When I was seven a teacher asked me to make a picture depicting a grown up me in my dream profession. I carefully painted a scantily clad "future me" surrounded by cameras next to a statement saying I was going be a dancer/ designer/ model/ choreographer and writer. The teacher told me I could only pick one of those jobs. Later that day, when I told my mother about the project, she said "You forgot acting". That's pretty much how it all began. My love for dance kept me strong through professional training and into the beginning of a very competitive career path that seemed to demand a new skill set each day. Like any good fight there have been both personal and professional obstacles testing my willpower and personal focus along the way. I've had to face injuries, eating disorders and many failures. Relationships have suffered because of the time I chose to invest on training and work over time spent with partners. Some of the most difficult times of my life occurred right smack in the middle of some of my biggest career highlights which made both experiences bittersweet.
Through loads of perseverance, some good luck and a firm stance on seeing my vision come true I have been able to check off some of those original dreams. Six years ago I created Love Letters Cabaret, an ensemble of uninhibited and beautiful performers who have grown to be my loyal friends. Not long ago a fellow performer and I joined forces to brand custom costumes and flashy street wear under the name Hunty Swag. Last year one my dancers wrote and directed a movie, Becoming Burlesque based on how a Toronto Burlesque company changes the life of one particular young woman. I got to play the choreographer both on and off camera, checking off that wishful actor addition my mother made to the original vision. Throughout every challenge and hurdle I remind myself that it's a test to see how much I'm willing to push and fulfill my artistic endeavours... There's much still to accomplish. Toronto still needs a Cabaret house for all the world to see and I have yet to check 'writer' off my list.
What ignited the spark in you to start a new business venture or to make significant changes in an existing business? How did the idea for your business come about?
I wasn't getting any work. Performer life is difficult at best and at one point I was just not booking the auditions. The work drought went on so long that I questioned my every life choice but I sought refuge in projects to keep busy. I took my love for 50s pinup memorabilia and began posing in vintage style photo shoots. I got into burlesque and ignored people when they warned that it was "too much" and that it would hurt my career. The more I started fully listening to myself, the more I booked shows and the more other dancers wanted to join me.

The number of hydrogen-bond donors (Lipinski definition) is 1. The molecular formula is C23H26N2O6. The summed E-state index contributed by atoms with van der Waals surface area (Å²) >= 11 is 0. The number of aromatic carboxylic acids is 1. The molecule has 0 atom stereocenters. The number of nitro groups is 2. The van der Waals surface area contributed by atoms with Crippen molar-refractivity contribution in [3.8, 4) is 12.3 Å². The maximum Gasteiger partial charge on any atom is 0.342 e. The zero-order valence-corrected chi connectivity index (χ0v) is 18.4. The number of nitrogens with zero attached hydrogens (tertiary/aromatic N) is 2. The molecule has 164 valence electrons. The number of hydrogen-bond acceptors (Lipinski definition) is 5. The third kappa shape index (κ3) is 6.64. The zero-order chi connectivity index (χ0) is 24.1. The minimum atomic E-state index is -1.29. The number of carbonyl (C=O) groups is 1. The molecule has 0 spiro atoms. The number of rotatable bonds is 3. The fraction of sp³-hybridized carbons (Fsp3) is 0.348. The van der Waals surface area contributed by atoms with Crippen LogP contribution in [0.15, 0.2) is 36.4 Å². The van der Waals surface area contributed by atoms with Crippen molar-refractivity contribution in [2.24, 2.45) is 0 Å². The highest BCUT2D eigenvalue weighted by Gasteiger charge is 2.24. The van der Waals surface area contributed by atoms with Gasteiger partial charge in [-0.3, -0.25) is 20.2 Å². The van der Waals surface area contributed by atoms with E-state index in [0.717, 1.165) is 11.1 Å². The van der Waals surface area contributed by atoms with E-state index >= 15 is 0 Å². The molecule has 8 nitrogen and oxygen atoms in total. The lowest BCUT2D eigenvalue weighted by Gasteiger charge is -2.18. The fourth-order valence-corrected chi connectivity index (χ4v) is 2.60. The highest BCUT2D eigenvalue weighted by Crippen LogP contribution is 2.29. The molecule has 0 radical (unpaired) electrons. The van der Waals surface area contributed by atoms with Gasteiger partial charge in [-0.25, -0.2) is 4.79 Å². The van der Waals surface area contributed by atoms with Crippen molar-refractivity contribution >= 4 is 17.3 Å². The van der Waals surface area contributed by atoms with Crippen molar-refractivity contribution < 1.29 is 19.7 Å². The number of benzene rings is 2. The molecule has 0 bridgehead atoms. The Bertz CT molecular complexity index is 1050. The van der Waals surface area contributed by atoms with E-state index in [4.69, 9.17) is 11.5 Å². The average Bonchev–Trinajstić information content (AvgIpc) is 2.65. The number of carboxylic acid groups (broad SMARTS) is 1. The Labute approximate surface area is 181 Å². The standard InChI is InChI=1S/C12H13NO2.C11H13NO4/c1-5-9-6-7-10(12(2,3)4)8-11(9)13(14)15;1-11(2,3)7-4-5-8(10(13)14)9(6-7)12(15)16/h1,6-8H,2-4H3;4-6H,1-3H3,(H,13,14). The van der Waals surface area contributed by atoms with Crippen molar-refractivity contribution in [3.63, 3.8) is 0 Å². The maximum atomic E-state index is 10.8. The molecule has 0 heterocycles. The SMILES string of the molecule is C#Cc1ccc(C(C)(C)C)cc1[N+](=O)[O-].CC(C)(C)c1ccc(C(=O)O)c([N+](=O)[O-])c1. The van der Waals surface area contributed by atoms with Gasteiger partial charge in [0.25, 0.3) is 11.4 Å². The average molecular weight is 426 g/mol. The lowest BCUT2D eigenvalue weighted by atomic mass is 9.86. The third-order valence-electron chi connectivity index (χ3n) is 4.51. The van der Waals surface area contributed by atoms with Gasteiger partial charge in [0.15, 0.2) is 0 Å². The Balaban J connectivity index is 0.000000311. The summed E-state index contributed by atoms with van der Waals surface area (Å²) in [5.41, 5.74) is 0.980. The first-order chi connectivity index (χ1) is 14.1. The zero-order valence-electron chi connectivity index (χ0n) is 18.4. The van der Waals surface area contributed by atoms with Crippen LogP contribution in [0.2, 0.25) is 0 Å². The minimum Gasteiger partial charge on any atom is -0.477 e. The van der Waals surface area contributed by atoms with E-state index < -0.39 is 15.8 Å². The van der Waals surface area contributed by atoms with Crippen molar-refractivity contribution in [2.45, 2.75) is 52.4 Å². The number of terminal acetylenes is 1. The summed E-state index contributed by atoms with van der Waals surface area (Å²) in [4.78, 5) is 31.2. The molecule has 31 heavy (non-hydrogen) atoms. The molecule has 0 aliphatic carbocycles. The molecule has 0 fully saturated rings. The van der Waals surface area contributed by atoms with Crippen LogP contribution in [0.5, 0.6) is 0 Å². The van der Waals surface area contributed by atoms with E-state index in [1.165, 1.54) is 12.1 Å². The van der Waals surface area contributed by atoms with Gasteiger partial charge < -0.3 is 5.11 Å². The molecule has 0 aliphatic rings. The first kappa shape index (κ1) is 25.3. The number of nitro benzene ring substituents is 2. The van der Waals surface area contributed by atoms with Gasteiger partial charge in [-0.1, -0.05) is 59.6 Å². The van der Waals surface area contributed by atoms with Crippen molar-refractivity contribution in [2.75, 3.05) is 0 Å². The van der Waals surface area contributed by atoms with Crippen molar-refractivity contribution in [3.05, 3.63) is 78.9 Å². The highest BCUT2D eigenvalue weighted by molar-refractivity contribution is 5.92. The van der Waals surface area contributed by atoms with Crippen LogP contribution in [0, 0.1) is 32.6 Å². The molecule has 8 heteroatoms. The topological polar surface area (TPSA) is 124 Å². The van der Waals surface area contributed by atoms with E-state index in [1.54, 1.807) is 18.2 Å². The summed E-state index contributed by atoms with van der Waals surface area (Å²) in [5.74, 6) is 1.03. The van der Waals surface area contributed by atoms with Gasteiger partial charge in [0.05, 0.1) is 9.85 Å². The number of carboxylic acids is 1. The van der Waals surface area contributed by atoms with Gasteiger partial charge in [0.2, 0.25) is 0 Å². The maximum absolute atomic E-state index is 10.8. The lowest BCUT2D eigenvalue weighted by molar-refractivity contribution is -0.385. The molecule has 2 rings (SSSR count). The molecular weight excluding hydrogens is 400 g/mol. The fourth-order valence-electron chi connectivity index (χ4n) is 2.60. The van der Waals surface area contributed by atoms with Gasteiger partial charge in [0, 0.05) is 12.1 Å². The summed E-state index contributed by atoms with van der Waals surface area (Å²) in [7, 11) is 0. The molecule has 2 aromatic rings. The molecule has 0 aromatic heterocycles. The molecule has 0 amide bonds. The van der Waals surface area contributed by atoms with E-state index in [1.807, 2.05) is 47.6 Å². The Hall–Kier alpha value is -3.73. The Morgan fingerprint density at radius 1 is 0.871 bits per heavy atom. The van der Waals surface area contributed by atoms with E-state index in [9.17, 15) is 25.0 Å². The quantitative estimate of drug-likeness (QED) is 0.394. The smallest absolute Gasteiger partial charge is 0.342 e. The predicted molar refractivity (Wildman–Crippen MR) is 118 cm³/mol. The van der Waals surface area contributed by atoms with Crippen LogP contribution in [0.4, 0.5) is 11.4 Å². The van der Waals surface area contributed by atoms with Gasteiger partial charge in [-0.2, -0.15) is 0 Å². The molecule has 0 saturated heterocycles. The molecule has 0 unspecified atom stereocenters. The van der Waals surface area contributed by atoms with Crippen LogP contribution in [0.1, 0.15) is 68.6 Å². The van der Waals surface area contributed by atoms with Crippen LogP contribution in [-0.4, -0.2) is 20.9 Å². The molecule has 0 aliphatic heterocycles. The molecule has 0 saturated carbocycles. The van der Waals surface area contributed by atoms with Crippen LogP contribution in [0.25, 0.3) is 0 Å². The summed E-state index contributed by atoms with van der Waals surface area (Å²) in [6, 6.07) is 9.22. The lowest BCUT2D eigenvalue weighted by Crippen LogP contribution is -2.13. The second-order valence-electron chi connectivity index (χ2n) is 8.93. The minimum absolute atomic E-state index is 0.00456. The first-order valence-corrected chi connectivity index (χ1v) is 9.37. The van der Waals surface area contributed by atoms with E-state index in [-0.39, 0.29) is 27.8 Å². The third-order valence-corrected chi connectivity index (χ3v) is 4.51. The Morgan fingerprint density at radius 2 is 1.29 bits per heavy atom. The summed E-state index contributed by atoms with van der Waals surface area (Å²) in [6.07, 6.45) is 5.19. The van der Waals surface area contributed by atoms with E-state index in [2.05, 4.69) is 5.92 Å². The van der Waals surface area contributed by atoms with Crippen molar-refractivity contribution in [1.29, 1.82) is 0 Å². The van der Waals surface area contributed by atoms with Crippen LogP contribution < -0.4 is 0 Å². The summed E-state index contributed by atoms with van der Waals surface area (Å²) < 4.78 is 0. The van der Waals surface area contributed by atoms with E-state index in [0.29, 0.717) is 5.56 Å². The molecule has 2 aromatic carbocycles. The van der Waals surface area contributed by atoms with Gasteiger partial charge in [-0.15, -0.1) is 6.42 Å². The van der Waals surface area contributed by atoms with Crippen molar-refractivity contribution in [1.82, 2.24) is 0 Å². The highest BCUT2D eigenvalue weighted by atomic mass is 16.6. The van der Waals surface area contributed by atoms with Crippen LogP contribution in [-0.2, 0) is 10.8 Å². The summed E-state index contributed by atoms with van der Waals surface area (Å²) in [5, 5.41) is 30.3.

What were the biggest initial hurdles to building your business and how did you overcome them? Did you ever deal with contention from your family and friends concerning your entrepreneurial pursuits? How did you handle it? What would you do differently in hindsight?
Sadly a few personal relationships had to end because of my passion for embodying a bold and sexually aware public persona. I was judged for picking a more 'scandalous' path in life. It was very difficult to walk a away from some of those people but I continued to believed in myself, focused on the work and flocked risk takers I admire. There are no regrets.
What would you say was the single most influential factor in your business success?
Success as a performer is never guaranteed, not even when one is doing well should one ever get comfortable. Feeling slightly uncertain about the future keeps me open and curious to new ideas and adventures. It fuels my motivation.
What do you know today that you wish you would have known when you first got started as an entrepreneur?
Ask me again a few years from now. I feel I'm still a novice!
What advice would you give to an upcoming young and old entrepreneur locally and internationally?
Know exactly why you make every choice you do to see your dream through. In the dance world we say, Make it happen.